In association with Glasgow Film Theatre
Imagine if Taken had a protagonist suffering from PTSD and was set in the concrete jungle of London. Reclusive Andrew (David Gyasi) and his promiscuous companion Amy (Pippa Nixon) are admiring the view from his flat when they see beautiful neighbour Kem (Yennis Cheung) attacked by an imposing figure. Having been voyeuristically drawn to Kem for months, Andrew feels compelled to help her, against the suggestion of those he confides in.
The titular panic arises every time Andrew has to do something beyond his capabilities. As a regular citizen he is not equipped to hunt down a kidnapper, but as someone suffering from previous trauma he is petrified of what lies beyond his front door. He has no intimidating friends to call or a hidden armoury. He hopes his moral compass will strengthen him enough to find Kem, regardless of whether that means facing aggressive criminals or crippling bouts of anxiety.
Themes of trafficking and a seedy underbelly to the capital abound, but are dealt with in a refreshing way. Rather than portray anyone as a megalomaniacal villain, Andrew faces a clinical criminal web that functions as a business. There are enough moral ambiguities in Panic to see that it respects its audience – no one needs to be told that human trafficking is bad. Andrew’s fascination with Kem is mostly left unspoken, even if others acknowledge how bizarre it is. Cooked up in his home for months on end, is it any surprise he has turned to fantasising?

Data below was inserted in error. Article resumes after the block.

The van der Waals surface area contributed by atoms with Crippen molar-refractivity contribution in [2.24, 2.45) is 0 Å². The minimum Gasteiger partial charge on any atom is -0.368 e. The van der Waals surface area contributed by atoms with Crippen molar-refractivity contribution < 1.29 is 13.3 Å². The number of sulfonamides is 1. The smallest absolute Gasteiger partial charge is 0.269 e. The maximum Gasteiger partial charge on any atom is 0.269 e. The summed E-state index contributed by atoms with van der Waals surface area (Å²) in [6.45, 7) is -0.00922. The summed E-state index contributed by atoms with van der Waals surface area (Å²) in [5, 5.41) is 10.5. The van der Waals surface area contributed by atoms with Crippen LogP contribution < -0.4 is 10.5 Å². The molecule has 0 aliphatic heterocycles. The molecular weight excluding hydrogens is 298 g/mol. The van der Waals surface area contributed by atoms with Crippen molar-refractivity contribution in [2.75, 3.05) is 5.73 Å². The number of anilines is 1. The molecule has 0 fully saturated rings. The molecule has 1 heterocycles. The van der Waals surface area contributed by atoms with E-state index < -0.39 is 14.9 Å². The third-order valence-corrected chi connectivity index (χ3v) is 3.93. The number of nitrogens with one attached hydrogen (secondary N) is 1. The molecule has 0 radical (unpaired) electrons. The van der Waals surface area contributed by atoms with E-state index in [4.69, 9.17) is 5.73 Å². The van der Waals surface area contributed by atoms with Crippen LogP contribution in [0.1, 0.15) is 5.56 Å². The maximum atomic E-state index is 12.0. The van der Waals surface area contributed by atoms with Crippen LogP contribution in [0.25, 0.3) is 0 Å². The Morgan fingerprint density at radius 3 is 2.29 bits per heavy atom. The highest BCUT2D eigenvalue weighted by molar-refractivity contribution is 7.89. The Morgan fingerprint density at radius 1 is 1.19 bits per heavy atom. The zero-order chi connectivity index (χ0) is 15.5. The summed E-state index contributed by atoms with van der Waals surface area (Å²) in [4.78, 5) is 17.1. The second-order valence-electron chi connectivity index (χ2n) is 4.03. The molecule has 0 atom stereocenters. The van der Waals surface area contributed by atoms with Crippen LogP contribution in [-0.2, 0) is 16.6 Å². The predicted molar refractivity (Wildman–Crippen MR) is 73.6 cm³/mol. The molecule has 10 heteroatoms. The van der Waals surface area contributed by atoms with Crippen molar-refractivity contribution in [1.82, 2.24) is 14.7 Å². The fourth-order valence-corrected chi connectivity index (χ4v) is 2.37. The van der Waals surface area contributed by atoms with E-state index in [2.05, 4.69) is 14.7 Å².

In each interaction with Amy, Andrew finds himself playing push and pull in trying to connect with someone who has their own issues. What is left unsaid never feels like a cop-out, but rather justifies why characters are behaving in certain ways. Indeed, Andrew is utterly useless at confrontation despite his impassioned drive, and it would be unbelievable if he were anything but. He lacks intimacy and companionship, and any relationship he has with women either involves staring from the next block of flats or relying on hook up websites.
Its plot is a little by-the-numbers but it is the characters, atmosphere, and questions of morality that make it worth the experience. Andrew is a sympathetic protagonist, but his actions make it debatable if he a likeable person. The film treats its subject with maturity, and this London-based noir thriller is a strong debut from director Sean Spencer.
The film will be screened at Glasgow Film Theatre, followed by a Q&A session with director Sean Spencer on the 19th of January. Tickets are available here.
[Scott Wilson – @HeartofFire]